Allan Wicker

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Allan W. Wicker (born 1941) studied with the founders of ecological psychology, Roger G. Barker and Herbert F. Wright, in the social psychology program at the University of Kansas, where he earned the Ph.D. in 1967. He taught at the University of Wisconsin, Milwaukee and the University of Illinois, Champaign-Urbana before taking a position at Claremont Graduate School (now Claremont Graduate University) in 1971, where he was a professor of psychology until early retirement in 1999. He is currently an emeritus professor.

Best-known contributions[edit]

Wicker is recognized for significant contributions to ecological psychology and for a widely cited paper on the attitude-behavior relationship.

Ecological Psychology[edit]

His Introduction to Ecological Psychology (1979) was praised by reviewers for providing a readable and personal account of the empirical and theoretical works of ecological psychologists.[1] One reviewer noted these contributions of the text: connection of ecological psychology with other specialties in psychology and with related disciplines, revision of traditional positions that Wicker viewed as unnecessarily restrictive, and "development of original, constructive advances within the [ecological psychology] framework".[2]

In subsequent publications, Wicker sought to refine and elaborate the basic environmental unit of ecological psychology, the behavior setting. According to Scott, "Wicker emerged as the individual in this group of researchers [ecological psychologists following Barker] who has taken the theoretical conceptualizations the farthest. …Wicker (1987) proposed four extensions of behavior setting theory, now adding considerations of the lifecycles of behavior settings, the larger contextual environments of the molar level setting environments, the individuals within the settings (this point brought him into some disagreement with the classicists), and more practical applications of settings".[3]

Social Psychology[edit]

In 1969 Wicker published a review paper on the relationship between verbal expressions of attitudes and overt behaviors that stimulated much debate and research in social psychology. The paper was designated a "citation classic" in 1980.[4]

Honors and recognition[edit]

Wicker was elected a Fellow of the following divisions of the American Psychological Association: Society for Personality and Social Psychology, Society for Industrial and Organizational Psychology, Society for Community Research and Action, and Division of Population and Environmental Psychology. He was president of the last-mentioned division in 1985–1986. He is a Charter Member Emeritus and Fellow of the Association for Psychological Science. Wicker has held Fulbright appointments in Zimbabwe (1989), Ghana (1993), Malaysia (1997), and Japan (2009). His Working in Ghana project, which documents the work lives of more than 50 Ghanaian and expatriate workers, grew out of the Ghana appointment (see External Links below).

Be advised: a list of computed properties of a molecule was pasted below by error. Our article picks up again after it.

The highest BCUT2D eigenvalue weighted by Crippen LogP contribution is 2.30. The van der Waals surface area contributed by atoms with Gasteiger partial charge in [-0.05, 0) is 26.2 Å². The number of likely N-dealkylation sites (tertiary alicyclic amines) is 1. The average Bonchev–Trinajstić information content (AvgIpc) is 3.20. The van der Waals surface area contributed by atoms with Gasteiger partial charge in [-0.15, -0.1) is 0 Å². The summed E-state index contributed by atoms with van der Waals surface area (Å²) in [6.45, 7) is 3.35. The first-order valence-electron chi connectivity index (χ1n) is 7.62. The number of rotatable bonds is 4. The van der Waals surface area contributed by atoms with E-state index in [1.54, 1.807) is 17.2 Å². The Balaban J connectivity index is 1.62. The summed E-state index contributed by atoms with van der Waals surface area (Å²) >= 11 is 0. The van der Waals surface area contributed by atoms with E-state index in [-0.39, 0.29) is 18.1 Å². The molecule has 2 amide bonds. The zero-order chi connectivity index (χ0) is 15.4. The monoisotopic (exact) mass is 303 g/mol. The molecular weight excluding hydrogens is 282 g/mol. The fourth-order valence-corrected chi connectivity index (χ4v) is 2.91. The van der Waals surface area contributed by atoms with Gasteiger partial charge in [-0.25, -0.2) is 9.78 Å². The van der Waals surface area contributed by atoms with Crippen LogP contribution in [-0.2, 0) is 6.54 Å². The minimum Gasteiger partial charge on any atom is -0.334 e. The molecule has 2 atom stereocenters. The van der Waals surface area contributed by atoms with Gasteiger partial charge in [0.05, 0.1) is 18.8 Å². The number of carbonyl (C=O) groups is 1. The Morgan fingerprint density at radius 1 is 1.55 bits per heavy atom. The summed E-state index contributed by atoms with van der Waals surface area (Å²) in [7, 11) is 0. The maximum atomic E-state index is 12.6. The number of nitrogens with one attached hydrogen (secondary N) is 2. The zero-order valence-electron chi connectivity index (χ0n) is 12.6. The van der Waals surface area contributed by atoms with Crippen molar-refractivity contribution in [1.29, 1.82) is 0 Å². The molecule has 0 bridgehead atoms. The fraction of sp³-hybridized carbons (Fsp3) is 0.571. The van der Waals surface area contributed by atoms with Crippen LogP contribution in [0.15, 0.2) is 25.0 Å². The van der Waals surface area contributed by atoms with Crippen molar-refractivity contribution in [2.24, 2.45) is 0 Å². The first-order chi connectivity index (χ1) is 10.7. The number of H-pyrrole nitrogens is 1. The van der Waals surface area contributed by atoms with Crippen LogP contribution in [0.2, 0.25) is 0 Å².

Selected publications[edit]

Book[edit]

Wicker, A. W. (1984). An introduction to ecological psychology. New York: Cambridge University Press. (Original work published 1979)

Chapters and articles in Ecological Psychology[edit]

  • Wicker, A. W. (1987). Behavior settings reconsidered: Temporal stages, resources, internal dynamics, context. In D. Stokols & I. Altman (Eds.), Handbook of environmental psychology (Vol. 1, pp. 613–654). New York: Wiley.
  • Wicker, A. W. (1992). Making sense of environments. In W. B. Walsh, K. H. Craik, & R. H. Price (Eds.), Person-environment psychology: Models and perspectives (pp. 157–192). Hillsdale, NJ: Erlbaum.
  • Wicker, A. W. (2002). Ecological psychology: Historical contexts, current conception, prospective directions. In R. B. Bechtel & A. Churchman, Handbook of environmental psychology (pp. 114–126). New York: Wiley.
  • Wicker, A. W. (2011) Toward a pragmatic ecological psychology. "MERA Journal, 14(1)," 11-17.
  • Wicker, A. W. (2012). Perspectives on behavior settings: With illustrations from Allison’s ethnography of a Japanese hostess club. Environment and Behavior, 44, 474–492.
  • Wicker, A. W., & August, R. A. (2000). Working lives in context: Engaging the views of participants and analysts. In W. B. Walsh, K. H. Craik, & R. H. Price. Person-environment psychology: New directions and perspectives (2nd ed., pp. 197–232). Hillsdale, NJ: Erlbaum.
  • Wicker, A. W., & King, J. C. (1988). Life cycles of behavior settings. In J. E. E.McGrath (Ed.), The social psychology of time. (pp. 182–200). Newbury Park, CA: Sage.

Articles in Social Psychology[edit]

Other articles[edit]

See also[edit]

References[edit]

  1. ^ e.g., Noschis, K. (1980/81). Review of An Introduction to Ecological Psychology, Architecture & Behavior, 1, 171–174; Taylor, R. B. (1979). Ecological psychology demystified. Contemporary Psychology, 24, 979–980.
  2. ^ Kaminski, G. (1983). The enigma of ecological psychology. Journal of Environmental Psychology, 3, p. 88.
  3. ^ Scott, M. M. (2005). A powerful theory and a paradox: Ecological psychologists after Barker. Environment and Behavior, 37, p. 309.
  4. ^ http://www.garfield.library.upenn.edu/classics1980/A1980JB89100001.pdf.

External links[edit]